objections are made, and it may accept, reject, or modify, in
whole or in part, the recommendation of the Magistrate Judge
or recommit the matter with instructions. 28 U.S.C. §
Court must engage in a de novo review of every portion of the
Magistrate Judge's report to which objections have been
filed. Id. However, the Court need not conduct a de
novo review when a party makes only “general and
conclusory objections that do not direct the [C]ourt to a
specific error in the [M]agistrate [Judge]'s proposed
findings and recommendations.” Orpiano v.
Johnson, 687 F.2d 44, 47 (4th Cir. 1982). In the absence
of specific objections to the R & R, the Court reviews
only for clear error, Diamond v. Colonial Life & Acc.
Ins. Co., 416 F.3d 310, 315 (4th Cir. 2005), and the
Court need not give any explanation for adopting the
Magistrate Judge's recommendation. Camby v.
Davis, 718 F.2d 198, 199-200 (4th Cir. 1983).
judgment is appropriate when no genuine issue of material
fact exists and the moving party is entitled to judgment as a
matter of law. Reyazuddin v. Montgomery Cty., Md.,
789 F.3d 407, 413 (4th Cir. 2015); see Fed. R. Civ.
P. 56(a) (“The court shall grant summary judgment if
the movant shows that there is no genuine dispute as to any
material fact and the movant is entitled to judgment as a
matter of law.”). “A party asserting that a fact
cannot be or is genuinely disputed must support the assertion
by: (A) citing to particular parts of materials in the record
. . .; or (B) showing that the materials cited do not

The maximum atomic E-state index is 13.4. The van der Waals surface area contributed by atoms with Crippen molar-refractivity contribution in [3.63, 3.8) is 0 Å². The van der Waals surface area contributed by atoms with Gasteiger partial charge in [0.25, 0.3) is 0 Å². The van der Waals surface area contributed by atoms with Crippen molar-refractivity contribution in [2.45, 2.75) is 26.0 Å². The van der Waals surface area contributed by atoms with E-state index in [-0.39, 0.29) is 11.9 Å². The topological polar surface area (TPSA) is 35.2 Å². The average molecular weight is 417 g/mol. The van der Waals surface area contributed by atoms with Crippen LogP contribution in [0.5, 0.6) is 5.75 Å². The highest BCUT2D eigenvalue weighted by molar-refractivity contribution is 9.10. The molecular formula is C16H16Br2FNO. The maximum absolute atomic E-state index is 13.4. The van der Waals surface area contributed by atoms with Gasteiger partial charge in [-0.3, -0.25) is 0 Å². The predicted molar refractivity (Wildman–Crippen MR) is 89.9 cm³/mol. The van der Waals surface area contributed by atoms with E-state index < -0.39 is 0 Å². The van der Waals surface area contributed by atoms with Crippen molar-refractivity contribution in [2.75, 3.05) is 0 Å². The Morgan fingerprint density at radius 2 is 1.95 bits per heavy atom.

establish the absence or presence of a genuine dispute, or
that an adverse party cannot produce admissible evidence to
support the fact.” Fed.R.Civ.P. 56(c)(1). The facts and
inferences to be drawn from the evidence must be viewed in
the light most favorable to the non-moving party,
Reyazuddin, 789 F.3d at 413, but the Court
“cannot weigh the evidence or make credibility
determinations.” Jacobs v. N.C. Admin. Office of
the Courts, 780 F.3d 562, 569 (4th Cir. 2015).
Federal Habeas Review Under 28 U.S.C. §
Petitioner filed her petition after the effective date of the
Antiterrorism and Effective Death Penalty Act of 1996
(AEDPA), 28 U.S.C. § 2254 governs review of her claims.
Lindh v. Murphy, 521 U.S. 320 (1997); Breard v.
Pruett, 134 F.3d 615, 618 (4th Cir. 1998). Under the
AEDPA, federal courts may not grant habeas corpus relief
unless the underlying state adjudication:
(1) resulted in a decision that was contrary to, or involved
an unreasonable application of, clearly established Federal
law, as determined by the Supreme Court of the United States;
(2) resulted in a decision that was based on an unreasonable
determination of the facts in light of the evidence presented
in the State court proceeding.
28 U.S.C. § 2254(d). “Section 2254(d)(1) describes
the standard of review to be applied to claims challenging
how the state courts applied federal law, while §
2254(d)(2) describes the standard to be applied to claims
challenging how the state courts determined the ...